During finals of last semester, my mind cleared momentarily and I found myself in the garden section of a local hardware, looking for monarda. I didn't find any, but they did carry a small selection of carnivorous plants, and I suddenly discovered a great curiosity within myself to learn about them. In the next few weeks, I did some extensive research on carnivorous plants in general and venus flytraps in particular, and decided that if I passed a particularly traumatic math class, I would get one.
As most of you know, I passed precalculus. As most of you have probably guessed, this post will be about my flytrap. If you are one of the handful of people to whom I have related the marvels of my little green friend ad nauseam, you needn't read it if you don't like.
Venus flytraps are native only to the vanishing wetlands of eastern North Carolina. Since the soil is poor in nutrients, they have the fascinating ability to capture insects to obtain the nitrogen they would otherwise lack. To simulate the stagnant atmosphere of NC and the soil of the wetlands, it is best to grow flytraps in peat moss in a small terrarium with plenty of sunlight. After satisfying its conditions of habitat, it is relatively easy to care for- water once every week or so, and just let it sit there. My kind of houseplant.
Mine came in a small terrarium. It had two open traps, one of which had the remains of a fruit-fly inside of it, one unopened trap, and seven leaves from which the traps had not yet unfolded. The traps unfold from the tip of each leaf. It is entirely green- the traps, in some cultivars, turn bright red when they have enough sunlight. I'm not sure if mine is one of those- it probably is, but green is nice enough on its own.
From my researches, I understood that flytraps are notoriously difficult to grow and slow-growing in general, so I was surprised when within a few weeks it was cramped within its terrarium. I began the slippery and redolent task of transferring pickles from one large jar to two smaller ones and absconding with the former.
My researches have since indicated that the interior of a pickle jar is the best substitute for the atmosphere of certain parts of North Carolina.
Being a scientist, I scorn the idea of calling a plant by anything but its established name, but being an artist I rather like the idea. This particular specimen got named Milo, after the Venus de, in honor of its common name. One of my brothers and I are also fond enough of The Phantom Tollbooth to rightly appreciate the appellation.
I have fed the flytrap on two separate occasions. The first time I tried, the only trap open was the one with the remains of the fruit-fly, indicating that it had already caught something before. Each trap can only be used so many times before it simply wears out and dies, and since its edges were curled outward, I suspected that it would not close anymore. I was right.
When a new trap opened the next week, I fed it by hand. The traps are about the size of my smallest fingernail, and while they could capture something like a fruit-fly on their own, they are not strong enough to catch any larger live insects by themselves. Even if a trap is able to hold an insect larger than itself, if it is unable to seal itself completely around it, that trap will die. I fed it a pre-killed mosquito. When a live insect brushes against small trigger hairs on the pads of the trap, the trap snaps shut. Since I fed it by hand, I had to be sure and brush the insect against those hairs so that it would close.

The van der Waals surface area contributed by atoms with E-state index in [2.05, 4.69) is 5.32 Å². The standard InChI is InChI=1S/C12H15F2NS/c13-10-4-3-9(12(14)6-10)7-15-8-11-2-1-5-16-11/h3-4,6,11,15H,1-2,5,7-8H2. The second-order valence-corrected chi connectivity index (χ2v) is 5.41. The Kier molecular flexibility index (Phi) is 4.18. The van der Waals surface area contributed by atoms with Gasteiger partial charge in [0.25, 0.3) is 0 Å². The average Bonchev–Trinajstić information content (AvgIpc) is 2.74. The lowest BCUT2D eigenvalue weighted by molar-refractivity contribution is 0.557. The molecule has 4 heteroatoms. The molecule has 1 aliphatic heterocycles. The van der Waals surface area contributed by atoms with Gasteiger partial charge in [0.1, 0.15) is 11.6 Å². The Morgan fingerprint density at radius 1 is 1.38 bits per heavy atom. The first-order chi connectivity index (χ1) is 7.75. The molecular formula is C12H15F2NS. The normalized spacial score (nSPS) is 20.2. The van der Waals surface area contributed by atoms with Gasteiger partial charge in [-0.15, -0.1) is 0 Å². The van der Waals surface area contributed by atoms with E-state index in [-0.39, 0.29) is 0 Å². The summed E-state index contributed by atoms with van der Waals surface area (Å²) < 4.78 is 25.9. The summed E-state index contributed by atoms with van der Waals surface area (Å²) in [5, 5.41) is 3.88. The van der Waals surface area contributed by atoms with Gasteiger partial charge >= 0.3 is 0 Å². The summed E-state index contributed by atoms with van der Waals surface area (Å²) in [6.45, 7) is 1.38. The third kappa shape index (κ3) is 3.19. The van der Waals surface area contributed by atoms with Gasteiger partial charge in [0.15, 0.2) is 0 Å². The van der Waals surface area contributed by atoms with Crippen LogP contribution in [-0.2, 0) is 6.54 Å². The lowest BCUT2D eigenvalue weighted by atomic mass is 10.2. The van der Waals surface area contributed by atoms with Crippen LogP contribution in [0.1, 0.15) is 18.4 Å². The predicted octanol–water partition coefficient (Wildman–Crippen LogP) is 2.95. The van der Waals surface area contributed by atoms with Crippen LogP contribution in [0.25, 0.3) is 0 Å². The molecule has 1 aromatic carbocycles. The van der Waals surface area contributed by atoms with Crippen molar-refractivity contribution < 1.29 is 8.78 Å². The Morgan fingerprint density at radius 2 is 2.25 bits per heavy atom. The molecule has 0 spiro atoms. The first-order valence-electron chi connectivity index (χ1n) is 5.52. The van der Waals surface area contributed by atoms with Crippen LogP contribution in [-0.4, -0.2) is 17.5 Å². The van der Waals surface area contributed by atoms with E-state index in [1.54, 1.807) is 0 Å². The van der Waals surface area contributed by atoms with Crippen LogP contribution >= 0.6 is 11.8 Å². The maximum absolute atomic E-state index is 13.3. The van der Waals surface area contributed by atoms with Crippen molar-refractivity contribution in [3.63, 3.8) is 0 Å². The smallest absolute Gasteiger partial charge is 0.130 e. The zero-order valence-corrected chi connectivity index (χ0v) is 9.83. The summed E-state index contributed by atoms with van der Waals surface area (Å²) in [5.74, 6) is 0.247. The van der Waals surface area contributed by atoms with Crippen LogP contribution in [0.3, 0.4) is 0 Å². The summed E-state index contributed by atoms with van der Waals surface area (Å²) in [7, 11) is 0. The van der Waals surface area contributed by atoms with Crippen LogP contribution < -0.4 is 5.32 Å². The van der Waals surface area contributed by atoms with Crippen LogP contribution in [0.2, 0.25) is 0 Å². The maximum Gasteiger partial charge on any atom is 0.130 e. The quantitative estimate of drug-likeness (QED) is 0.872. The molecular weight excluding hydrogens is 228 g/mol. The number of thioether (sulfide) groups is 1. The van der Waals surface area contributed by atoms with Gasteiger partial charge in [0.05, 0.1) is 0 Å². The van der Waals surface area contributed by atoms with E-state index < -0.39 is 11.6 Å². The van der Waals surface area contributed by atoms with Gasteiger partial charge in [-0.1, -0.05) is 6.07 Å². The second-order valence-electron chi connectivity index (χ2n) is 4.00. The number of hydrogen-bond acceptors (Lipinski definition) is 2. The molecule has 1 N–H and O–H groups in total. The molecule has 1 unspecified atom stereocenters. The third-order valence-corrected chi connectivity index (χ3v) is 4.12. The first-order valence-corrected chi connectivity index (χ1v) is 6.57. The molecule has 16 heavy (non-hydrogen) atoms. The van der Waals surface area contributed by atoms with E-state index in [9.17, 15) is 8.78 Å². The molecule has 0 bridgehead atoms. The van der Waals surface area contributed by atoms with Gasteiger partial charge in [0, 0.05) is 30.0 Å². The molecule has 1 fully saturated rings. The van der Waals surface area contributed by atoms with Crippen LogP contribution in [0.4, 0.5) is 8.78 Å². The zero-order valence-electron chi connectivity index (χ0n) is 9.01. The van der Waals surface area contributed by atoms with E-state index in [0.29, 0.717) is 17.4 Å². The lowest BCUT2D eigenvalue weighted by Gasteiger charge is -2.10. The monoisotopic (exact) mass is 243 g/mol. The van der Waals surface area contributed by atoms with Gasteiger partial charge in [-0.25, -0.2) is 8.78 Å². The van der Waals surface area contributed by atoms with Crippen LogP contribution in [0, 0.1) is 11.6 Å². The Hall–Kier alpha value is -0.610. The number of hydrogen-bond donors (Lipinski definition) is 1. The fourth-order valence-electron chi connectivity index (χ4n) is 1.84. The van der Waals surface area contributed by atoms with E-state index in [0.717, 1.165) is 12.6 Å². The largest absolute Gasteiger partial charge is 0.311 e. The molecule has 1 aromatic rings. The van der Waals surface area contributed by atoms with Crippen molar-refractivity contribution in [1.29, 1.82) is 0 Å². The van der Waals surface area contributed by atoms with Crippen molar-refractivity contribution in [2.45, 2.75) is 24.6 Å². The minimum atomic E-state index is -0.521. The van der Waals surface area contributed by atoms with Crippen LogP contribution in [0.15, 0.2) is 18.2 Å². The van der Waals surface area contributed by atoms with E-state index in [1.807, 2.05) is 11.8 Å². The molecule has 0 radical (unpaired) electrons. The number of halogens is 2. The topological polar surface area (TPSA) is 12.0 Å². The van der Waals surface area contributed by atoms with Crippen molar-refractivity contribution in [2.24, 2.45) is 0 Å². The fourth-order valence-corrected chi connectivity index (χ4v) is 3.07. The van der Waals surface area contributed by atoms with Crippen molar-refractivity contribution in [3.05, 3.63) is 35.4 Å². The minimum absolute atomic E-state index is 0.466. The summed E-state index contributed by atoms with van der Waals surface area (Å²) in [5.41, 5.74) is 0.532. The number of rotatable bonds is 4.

I forgot one thing, though- after the trap closed initially, I neglected to keep prodding at it and brushing against it to simulate the action of a live insect trapped inside, and later that evening the trap reopened. The plant does this to prevent expending energy trying to digest inanimate objects such as sticks, rocks, bubblegum, and mathematics professors, which might accidentally fall into its traps. It takes so much energy for the plant to trap something that setting off empty traps just for fun will eventually kill it. When a newly-caught insect within the trap struggles, it causes the trap to seal itself and begin filling with digestive acids.
So far, all three traps that I have fed took three days to finish digesting their insects. When the traps reopen, the indigestible exoskeleton of the insect remains stuck to the leaf-pad. Unless there is a prodigious number of traps on the plant, it's not a good idea to feed more than one at once. This week, there are twelve traps open, with three additional ones unfolded as of yet, and two emerging leaf-buds, so on Wednesday, I fed two traps.
Here is a short video of the process. The voices heard in the background, with the exception of myself begging them not to shake the table, are my two botanical art students and their parents. Sometimes if the two rambunctious boys sit still and draw various plant specimens well enough, I have a flytrap-feeding afterwards.
Isn't that amazing? Watch it again. Isn't that amazing?
Here is a fly's-eye view. Look at it cross-eyed to imagine the way it must look to compound eyes.
I was greatly engrossed, edified, and entertained by Dr. Barry Rice's Carnivorous Plant FAQ, which I would recommend to anyone who was interested in growing or learning about carnivorous plants, or just for fun. Dr. Rice is a leading expert on them, and the FAQs answer everything concerning them imaginable. His book, Growing Carnivorous Plants, is also a great resource and full of lovely photographs of flytraps and other fascinating carnivorous plants, such as pitcher plants, sundews, waterwheels, and bladderworts.
Doesn't God have the most interesting ideas? Just look at what he made. This little plant, perhaps more than any other, shows evolution for the profane mockery that it is.
(Unfortunately, I was unable to exact revenge upon the mosquito that bit my forehead.)